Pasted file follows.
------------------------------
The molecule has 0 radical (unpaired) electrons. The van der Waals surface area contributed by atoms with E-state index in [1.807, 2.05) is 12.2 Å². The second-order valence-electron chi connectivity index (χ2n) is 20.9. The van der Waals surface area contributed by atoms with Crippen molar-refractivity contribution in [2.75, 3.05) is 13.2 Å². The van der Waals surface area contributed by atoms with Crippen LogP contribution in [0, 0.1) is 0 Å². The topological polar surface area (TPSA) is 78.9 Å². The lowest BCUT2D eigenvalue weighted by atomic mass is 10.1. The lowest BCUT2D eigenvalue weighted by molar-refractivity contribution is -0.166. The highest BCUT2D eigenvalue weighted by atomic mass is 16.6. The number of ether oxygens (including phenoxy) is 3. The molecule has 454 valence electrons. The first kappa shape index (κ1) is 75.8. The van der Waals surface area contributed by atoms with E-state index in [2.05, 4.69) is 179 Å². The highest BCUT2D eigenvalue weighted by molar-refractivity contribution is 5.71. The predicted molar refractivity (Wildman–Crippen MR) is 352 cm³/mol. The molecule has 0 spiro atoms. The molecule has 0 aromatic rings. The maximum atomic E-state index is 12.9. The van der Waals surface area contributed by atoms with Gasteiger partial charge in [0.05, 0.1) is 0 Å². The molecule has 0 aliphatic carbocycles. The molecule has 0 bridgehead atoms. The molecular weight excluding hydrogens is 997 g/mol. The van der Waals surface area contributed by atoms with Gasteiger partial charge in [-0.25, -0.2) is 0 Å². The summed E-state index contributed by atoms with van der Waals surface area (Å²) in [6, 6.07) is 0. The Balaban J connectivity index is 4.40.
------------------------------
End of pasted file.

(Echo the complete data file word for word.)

The molecule has 0 radical (unpaired) electrons. The van der Waals surface area contributed by atoms with E-state index in [1.807, 2.05) is 12.2 Å². The second-order valence-electron chi connectivity index (χ2n) is 20.9. The van der Waals surface area contributed by atoms with Crippen molar-refractivity contribution in [2.75, 3.05) is 13.2 Å². The van der Waals surface area contributed by atoms with Crippen LogP contribution in [0, 0.1) is 0 Å². The topological polar surface area (TPSA) is 78.9 Å². The lowest BCUT2D eigenvalue weighted by atomic mass is 10.1. The lowest BCUT2D eigenvalue weighted by molar-refractivity contribution is -0.166. The highest BCUT2D eigenvalue weighted by atomic mass is 16.6. The number of ether oxygens (including phenoxy) is 3. The molecule has 454 valence electrons. The first kappa shape index (κ1) is 75.8. The van der Waals surface area contributed by atoms with E-state index in [2.05, 4.69) is 179 Å². The highest BCUT2D eigenvalue weighted by molar-refractivity contribution is 5.71. The predicted molar refractivity (Wildman–Crippen MR) is 352 cm³/mol. The molecule has 0 spiro atoms. The molecule has 0 aromatic rings. The maximum atomic E-state index is 12.9. The van der Waals surface area contributed by atoms with Gasteiger partial charge in [0.05, 0.1) is 0 Å². The molecule has 0 aliphatic carbocycles. The molecule has 0 bridgehead atoms. The molecular weight excluding hydrogens is 997 g/mol. The van der Waals surface area contributed by atoms with Gasteiger partial charge in [-0.25, -0.2) is 0 Å². The summed E-state index contributed by atoms with van der Waals surface area (Å²) in [6, 6.07) is 0. The Balaban J connectivity index is 4.40.